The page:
The educational focus of this interaction is quite clear. Students together hone their editing skills, and they learn to write outside the confines of seminar papers often compromised by academic conventions and the pressure of time accruing towards the end of the semester. There is value to this: architects tend to be bad writers. And yet, this platform does not exclude voices who already made a career in architecture. “Paprika!” features content from leading figures of the profession, from Keller Easterling to Peter Eisenman, from Robert A.M. Stern to Deborah Berke. And so even if the broadsheet includes some of the discipline’s luminaries, it is entirely student-driven, a community’s record at once raw and rigorous, firmly latched to the present. Such a blend of voices is not only informative, but also entertaining, a factor more scholarly oriented journals omit.

Printed on a 25x23 virtual square format, “Paprika!” is folded twice and with its basic four-column layout – which, depending on the designer, gets subverted more often than not – is more akin to a newspaper than to a magazine. And yet, some of the graphic designs are so experimental and dynamic, that legibility is not a first concern. One of the central tenets most newspaper layouts share is clarity. The ways in which “Paprika!” designers have text cleverly float around on the page or placed in columns off-kilter invite readers to engage with the paper in more playful ways: folding, unfolding, rotating, tilting, flipping are all actions one should master before reading some of the issues. As a weekly broadsheet, it lacks the qualities of an object, but thanks to its graphic design, it is worth engaging and collecting in print. This same spirit was carried over into a journal produced in New York City since spring 2019, the so-called “New York Review of Architecture”, a brainchild of Nicolas Kemper, the publisher who had previously helped launch “Paprika!” before graduating from Yale [Fig. 1].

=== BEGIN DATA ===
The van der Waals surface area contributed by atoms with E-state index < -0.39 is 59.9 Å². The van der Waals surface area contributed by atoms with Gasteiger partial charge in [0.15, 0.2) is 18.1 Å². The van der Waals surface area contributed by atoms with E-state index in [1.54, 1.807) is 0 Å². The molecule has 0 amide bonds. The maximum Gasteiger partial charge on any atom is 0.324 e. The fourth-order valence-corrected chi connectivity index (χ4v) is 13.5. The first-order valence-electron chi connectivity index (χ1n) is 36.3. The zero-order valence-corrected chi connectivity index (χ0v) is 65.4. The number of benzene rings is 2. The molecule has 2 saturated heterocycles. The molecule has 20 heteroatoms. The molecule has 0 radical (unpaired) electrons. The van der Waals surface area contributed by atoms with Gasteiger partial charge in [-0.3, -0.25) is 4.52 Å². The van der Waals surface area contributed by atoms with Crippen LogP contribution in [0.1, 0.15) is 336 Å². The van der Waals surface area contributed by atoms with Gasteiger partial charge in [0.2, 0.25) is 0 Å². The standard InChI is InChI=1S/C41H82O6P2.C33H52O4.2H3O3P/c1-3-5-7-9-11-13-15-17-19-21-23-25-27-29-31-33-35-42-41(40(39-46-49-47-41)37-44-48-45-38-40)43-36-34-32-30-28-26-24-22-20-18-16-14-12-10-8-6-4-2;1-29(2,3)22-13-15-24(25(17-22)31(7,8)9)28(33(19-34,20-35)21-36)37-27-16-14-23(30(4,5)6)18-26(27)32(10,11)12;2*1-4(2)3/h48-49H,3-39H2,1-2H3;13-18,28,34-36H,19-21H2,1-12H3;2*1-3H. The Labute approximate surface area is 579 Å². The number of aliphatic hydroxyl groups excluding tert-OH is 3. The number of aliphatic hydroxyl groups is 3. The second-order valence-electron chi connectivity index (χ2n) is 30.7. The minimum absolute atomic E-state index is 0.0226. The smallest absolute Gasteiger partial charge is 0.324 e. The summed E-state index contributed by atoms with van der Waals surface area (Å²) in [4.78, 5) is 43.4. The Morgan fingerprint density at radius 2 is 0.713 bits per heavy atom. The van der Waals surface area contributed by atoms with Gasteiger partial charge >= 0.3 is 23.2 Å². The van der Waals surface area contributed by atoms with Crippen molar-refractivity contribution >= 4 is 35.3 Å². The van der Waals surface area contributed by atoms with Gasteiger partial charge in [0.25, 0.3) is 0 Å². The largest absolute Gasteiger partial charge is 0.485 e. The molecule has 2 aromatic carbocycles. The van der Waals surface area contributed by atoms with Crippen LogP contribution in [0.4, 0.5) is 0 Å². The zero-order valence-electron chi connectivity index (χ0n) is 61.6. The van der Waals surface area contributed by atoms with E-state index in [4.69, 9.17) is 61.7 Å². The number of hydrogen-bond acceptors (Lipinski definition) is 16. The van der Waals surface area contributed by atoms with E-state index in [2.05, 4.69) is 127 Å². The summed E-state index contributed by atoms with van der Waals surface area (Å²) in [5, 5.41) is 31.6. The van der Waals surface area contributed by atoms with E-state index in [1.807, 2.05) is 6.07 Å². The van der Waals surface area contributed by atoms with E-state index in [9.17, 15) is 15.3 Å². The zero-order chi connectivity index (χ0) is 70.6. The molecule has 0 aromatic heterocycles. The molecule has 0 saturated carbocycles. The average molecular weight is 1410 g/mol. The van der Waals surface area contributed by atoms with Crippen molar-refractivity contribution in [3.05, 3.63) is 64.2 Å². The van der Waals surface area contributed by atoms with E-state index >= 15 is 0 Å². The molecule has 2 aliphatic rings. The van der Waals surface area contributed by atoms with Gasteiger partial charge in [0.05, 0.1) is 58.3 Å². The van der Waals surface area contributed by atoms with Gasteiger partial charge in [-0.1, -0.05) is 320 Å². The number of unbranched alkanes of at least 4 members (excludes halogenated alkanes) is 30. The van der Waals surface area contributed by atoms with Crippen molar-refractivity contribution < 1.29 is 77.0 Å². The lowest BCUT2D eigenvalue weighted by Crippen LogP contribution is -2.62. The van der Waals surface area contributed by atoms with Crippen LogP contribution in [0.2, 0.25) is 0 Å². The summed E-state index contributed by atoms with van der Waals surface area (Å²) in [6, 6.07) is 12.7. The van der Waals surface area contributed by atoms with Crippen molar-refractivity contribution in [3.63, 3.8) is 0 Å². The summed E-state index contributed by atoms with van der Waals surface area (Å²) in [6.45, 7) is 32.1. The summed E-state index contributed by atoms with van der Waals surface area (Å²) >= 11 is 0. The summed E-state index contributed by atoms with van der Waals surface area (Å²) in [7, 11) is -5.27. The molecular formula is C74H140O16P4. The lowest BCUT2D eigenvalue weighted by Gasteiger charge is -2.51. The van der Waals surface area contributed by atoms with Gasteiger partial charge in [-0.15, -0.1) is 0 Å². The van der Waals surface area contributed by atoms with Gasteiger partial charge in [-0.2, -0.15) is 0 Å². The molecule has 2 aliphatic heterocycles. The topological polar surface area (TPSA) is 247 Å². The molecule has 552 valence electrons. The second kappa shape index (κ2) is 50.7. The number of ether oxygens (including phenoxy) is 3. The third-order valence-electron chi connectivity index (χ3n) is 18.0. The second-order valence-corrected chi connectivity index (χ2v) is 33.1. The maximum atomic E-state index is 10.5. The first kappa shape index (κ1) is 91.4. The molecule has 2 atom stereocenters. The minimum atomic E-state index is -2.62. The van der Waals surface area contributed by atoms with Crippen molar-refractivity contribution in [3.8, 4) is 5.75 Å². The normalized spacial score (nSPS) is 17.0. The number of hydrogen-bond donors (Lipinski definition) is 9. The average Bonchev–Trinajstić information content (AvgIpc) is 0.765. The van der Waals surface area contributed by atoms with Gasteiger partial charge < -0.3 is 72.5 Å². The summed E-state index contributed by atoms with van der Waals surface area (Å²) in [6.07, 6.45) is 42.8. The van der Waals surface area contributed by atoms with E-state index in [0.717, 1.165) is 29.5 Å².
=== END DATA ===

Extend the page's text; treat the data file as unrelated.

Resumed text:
1 | “New York Review of Architecture”, cover pages.

NYRA carries the most obvious and boring name, only to present content at once quirky and cool. In appearance more muted, more tamed than the energetic “Paprika!”, its seemingly antiquated logo is synonymous with an unassuming approach to journalism, the kind favoured by readers of “The New York Times” and other reliable news outlets. It gleans information about New York’s architecture scene while advancing the discourse in a timely fashion. This specific combination – a reliable source of local information and a platform for observations about the present – makes NYRA worth reading. The city serves as its anchor. For Nicolas Kemper, every publication needs to be rooted in a specific place (Kemper 2016). And indeed, as the journal’s editors declared in the first issue from May 1st, 2019: “Here, today, now, we set out to be New York’s ghostwriter” (NYRA 2019, 1). A world of global transfer seems to call for local discourse. The thing is, it appeals to readers outside of New York too. As does “Paprika!” reach beyond Yale.